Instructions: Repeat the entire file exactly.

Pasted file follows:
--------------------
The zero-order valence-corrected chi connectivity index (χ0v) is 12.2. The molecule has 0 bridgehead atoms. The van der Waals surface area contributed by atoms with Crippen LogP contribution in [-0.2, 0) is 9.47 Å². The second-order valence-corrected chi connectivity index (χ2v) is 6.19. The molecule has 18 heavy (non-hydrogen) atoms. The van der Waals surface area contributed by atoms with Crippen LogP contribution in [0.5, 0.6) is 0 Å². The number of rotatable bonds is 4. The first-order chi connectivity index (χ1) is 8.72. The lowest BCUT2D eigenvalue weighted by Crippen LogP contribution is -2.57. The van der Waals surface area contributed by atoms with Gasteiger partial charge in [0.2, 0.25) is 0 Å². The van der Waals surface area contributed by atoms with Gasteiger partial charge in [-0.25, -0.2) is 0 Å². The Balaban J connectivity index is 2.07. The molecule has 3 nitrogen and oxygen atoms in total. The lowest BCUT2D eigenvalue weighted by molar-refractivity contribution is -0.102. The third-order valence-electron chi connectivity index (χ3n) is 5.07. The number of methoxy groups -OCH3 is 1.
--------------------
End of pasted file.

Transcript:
The zero-order valence-corrected chi connectivity index (χ0v) is 12.2. The molecule has 0 bridgehead atoms. The van der Waals surface area contributed by atoms with Crippen LogP contribution in [-0.2, 0) is 9.47 Å². The second-order valence-corrected chi connectivity index (χ2v) is 6.19. The molecule has 18 heavy (non-hydrogen) atoms. The van der Waals surface area contributed by atoms with Crippen LogP contribution in [0.5, 0.6) is 0 Å². The number of rotatable bonds is 4. The first-order chi connectivity index (χ1) is 8.72. The lowest BCUT2D eigenvalue weighted by Crippen LogP contribution is -2.57. The van der Waals surface area contributed by atoms with Gasteiger partial charge in [0.2, 0.25) is 0 Å². The van der Waals surface area contributed by atoms with Gasteiger partial charge in [-0.25, -0.2) is 0 Å². The Balaban J connectivity index is 2.07. The molecule has 3 nitrogen and oxygen atoms in total. The lowest BCUT2D eigenvalue weighted by molar-refractivity contribution is -0.102. The third-order valence-electron chi connectivity index (χ3n) is 5.07. The number of methoxy groups -OCH3 is 1.